Finally, we note that Judge Higginbotham in another portion of his dissent appears to reject the idea that a minority group must demonstrate that racial animus is responsible for a white bloc voting pattern. Judge Higginbotham concedes that it would be unworkable to require plaintiffs to prove the absence of all non-racial causes of voting behavior in order to demonstrate legally significant white bloc voting. However, he clings to the idea that evidence of partisan voting is somehow different from other evidence suggesting the presence or absence of racial political considerations or of racial animus in the electorate. This differentiation between partisanship evidence and other evidence is patently illogical. First, this approach would appear to prevent an inquiry into the many reasons why people vote for the candidates of one party or another. Second, if evidence of partisan voting is sufficient to defeat a finding of white block voting, why not other evidence suggesting the absence of racial political considerations? If, as Justice O'Connor suggests, the reasons why people vote the way they do are relevant to the overall vote dilution inquiry, how can one stop that inquiry at statistical correlations between the party affiliations of the candidates and electoral success? Indeed, why would such a rule not amount to an "arbitrary rule" against consideration of all evidence concerning voting preferences similar to the rule condemned by Justice O'Connor? Ultimately, Judge Higginbotham's approach would needlessly confuse the narrow Gingles factors with the broader inquiry into the totality of the circumstances. The logical solution is to follow the approach mandated by Congress and adopted by Justice O'Connor, i.e., to consider evidence suggesting that divergent voting patterns are not the result of racial political considerations in the totality of circumstances inquiry.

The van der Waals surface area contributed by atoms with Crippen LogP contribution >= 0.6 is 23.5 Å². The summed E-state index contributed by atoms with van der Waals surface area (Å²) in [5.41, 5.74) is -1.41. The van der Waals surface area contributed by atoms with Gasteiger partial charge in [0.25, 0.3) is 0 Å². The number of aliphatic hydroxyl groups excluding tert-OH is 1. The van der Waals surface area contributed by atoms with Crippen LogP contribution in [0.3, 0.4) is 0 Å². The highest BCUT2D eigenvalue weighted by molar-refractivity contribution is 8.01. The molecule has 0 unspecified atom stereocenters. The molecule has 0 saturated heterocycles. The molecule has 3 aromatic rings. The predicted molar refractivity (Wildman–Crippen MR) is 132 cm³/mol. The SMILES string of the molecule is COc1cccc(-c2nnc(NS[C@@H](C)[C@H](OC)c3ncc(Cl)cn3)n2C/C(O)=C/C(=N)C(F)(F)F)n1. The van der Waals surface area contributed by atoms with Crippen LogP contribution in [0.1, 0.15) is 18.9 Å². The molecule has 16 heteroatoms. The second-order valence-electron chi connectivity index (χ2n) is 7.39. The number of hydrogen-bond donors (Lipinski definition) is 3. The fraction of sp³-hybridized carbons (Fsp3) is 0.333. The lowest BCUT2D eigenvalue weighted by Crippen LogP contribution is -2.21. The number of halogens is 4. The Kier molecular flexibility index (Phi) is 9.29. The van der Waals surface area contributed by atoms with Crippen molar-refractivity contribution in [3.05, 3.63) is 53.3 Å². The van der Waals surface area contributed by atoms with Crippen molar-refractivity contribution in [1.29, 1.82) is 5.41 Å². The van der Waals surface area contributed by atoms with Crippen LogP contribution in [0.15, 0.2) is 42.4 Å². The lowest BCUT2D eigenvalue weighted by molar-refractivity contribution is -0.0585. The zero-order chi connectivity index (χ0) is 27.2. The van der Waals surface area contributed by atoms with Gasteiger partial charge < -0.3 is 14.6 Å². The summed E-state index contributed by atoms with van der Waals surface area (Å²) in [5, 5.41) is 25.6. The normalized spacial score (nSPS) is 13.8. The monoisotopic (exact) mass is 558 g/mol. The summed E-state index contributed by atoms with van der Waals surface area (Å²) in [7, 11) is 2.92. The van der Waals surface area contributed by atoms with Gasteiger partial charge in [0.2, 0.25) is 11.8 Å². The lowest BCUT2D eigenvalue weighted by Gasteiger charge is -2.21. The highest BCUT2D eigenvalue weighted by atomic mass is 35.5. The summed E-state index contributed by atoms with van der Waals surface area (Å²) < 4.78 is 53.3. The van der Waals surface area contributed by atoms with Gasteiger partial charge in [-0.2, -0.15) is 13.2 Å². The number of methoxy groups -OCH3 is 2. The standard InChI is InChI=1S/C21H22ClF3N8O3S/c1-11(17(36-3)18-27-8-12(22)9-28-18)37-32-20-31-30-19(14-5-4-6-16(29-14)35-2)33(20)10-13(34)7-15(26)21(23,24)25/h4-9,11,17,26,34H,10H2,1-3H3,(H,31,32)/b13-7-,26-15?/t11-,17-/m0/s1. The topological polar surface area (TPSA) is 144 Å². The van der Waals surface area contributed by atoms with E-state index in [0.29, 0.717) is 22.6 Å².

7

Although the ultimate inquiry in a Section 2 case is whether minority voters have an unequal opportunity to participate in the political process on account of race or color, see infra Part II.C., we decline to redefine the concept of racially polarized voting to include a causation element. To establish racially polarized voting, a minority group need not prove that divergent racial voting patterns are motivated or caused by racial animus in the electorate. Moreover, we decline to hold that a multivariate analysis--i.e., an analysis that investigates more variables than the race of the voters--is necessary to show racially polarized voting. In our view, such a definition would be inconsistent with Congress' intent in amending Section 2 and directing courts to "assess the impact of the challenged structure or practice on the basis of objective factors, rather than making a determination about the motivations which lay behind its adoption or maintenance." S.REP. at 27, 1982 U.S.C.C.A.N. at 205 (emphasis added). See generally, Richard L. Engstrom, The Reincarnation of the Intent Standard: Federal Judges and At-Large Election Cases, 28 How.L.J. 495, 498 (1985) (disapproving the recent trend in federal courts to give a "second life" to the intent requirement); cf. Kirksey v. City of Jackson, 663 F.2d 659, 662 (5th Cir. Unit A Dec.1981) (holding that, because of First Amendment concerns, the motivations of voters are not subject to searching scrutiny by plaintiffs in a voting rights case), clarified, 669 F.2d 316 (1982)